Beef packing merger threatens last competitive cash cattle market in U.S.
By Claire Kelloway, Food & Environment Reporting Network (NY)
April 11, 2019
Kelloway is a reporter and policy analyst with the Open Markets Institute and runs the Food & Power site.
Last month, the nation’s fourth-largest beef packer, National Beef, announced plans to take over Sysco-owned Iowa Premium, a regional packer focused on processing Black Angus steers for the Upper Midwest. National Beef is majority-owned by the Brazilian firm Marfrig.
While this deal may seem innocuous compared to blockbuster mergers of late, rolling Iowa Premium into a Big Four beef packer will shrink the number of alternative bidders in one of the last holdouts of cattle competition and small to medium-sized feedlots. The Iowa-Minnesota region is the only place left in the country where more than half of all cattle are sold into the cash market, which determines the base price for cattle sold on contracts or formulas.
The deal could hasten the death of competitive price setting for cattle, says Bill Bullard, CEO of the Ranchers-Cattlemen Action Legal Fund (R-CALF). “The cash market is the price discovery market for the entire cattle industry,” he says. “If the cash market continues to thin … then it’s essentially game over for cattle producers. … With a lack of a competitive marketplace, the packers will dictate prices to producers.” R-CALF submitted a letter to the Justice Department opposing the merger.
Until the 1980s, the beef industry was a model of independent producers and processors who found fair prices in cash auctions. But over the past four decades, a handful of large beef packers have consolidated control over slaughterhouses, diminishing ranchers’ market access and negotiating power.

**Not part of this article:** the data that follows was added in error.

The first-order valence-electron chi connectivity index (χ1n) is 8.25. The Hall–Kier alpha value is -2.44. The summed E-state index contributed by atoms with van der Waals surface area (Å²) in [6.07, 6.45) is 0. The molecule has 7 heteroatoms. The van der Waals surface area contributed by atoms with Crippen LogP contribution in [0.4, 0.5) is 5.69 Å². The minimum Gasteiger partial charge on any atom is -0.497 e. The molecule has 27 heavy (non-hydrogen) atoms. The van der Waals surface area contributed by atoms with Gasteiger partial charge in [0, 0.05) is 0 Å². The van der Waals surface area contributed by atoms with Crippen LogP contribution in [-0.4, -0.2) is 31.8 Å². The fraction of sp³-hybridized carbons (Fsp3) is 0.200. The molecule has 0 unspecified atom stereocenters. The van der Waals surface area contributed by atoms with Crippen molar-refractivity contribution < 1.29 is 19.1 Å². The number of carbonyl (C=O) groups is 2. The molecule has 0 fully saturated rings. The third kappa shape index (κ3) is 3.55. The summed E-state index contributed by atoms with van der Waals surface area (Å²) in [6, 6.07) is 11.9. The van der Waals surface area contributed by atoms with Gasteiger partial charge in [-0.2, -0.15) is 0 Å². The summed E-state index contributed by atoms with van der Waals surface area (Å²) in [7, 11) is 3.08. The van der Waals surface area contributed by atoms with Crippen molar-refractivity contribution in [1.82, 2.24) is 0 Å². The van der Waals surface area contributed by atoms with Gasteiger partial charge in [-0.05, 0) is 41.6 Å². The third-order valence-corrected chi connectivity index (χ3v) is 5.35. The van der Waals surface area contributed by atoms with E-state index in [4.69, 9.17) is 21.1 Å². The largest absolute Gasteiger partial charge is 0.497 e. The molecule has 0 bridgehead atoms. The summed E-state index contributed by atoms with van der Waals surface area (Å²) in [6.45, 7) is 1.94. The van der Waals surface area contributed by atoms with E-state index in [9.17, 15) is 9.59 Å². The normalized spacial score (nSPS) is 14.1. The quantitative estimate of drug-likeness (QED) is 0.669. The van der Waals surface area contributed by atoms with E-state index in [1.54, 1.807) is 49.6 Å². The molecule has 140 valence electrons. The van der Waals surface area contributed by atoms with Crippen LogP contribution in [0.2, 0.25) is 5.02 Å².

Today, four corporations slaughter more than 80 percent of all beef cattle, and only 25 percent of cattle sell on the cash market. Instead, most cattle are sold through either forward contracts or “formula pricing,” in which packers determine the value of cattle based on a non-negotiated pricing formula. In major ranching regions like the Texas-Oklahoma-New Mexico area, an overwhelming 91 percent of cattle are sold on formulas or contracts.
The only semblance of fair pricing comes from the fact that packers base their pricing formulas on cash market values. But as this market and its number of buyers continue to shrink, the Big Four packers’ pricing power grows. “The thinner the cash market is, the more easily it’s manipulated,” says Robert Taylor, professor of agricultural economics at Auburn University. Packers can influence the price of cattle on the cash market by limiting the number of days they bid for cattle, for instance.
Of the five USDA-defined cattle markets, the Iowa-Minnesota region is the only part of the country where more than half of all cattle are still sold on the cash market, giving it an outsized role in setting cash market values nationwide. This is because nearly half of all Iowa cattle come from feedlots with fewer than 1,000 head, which are generally too small to contract with a large packer...
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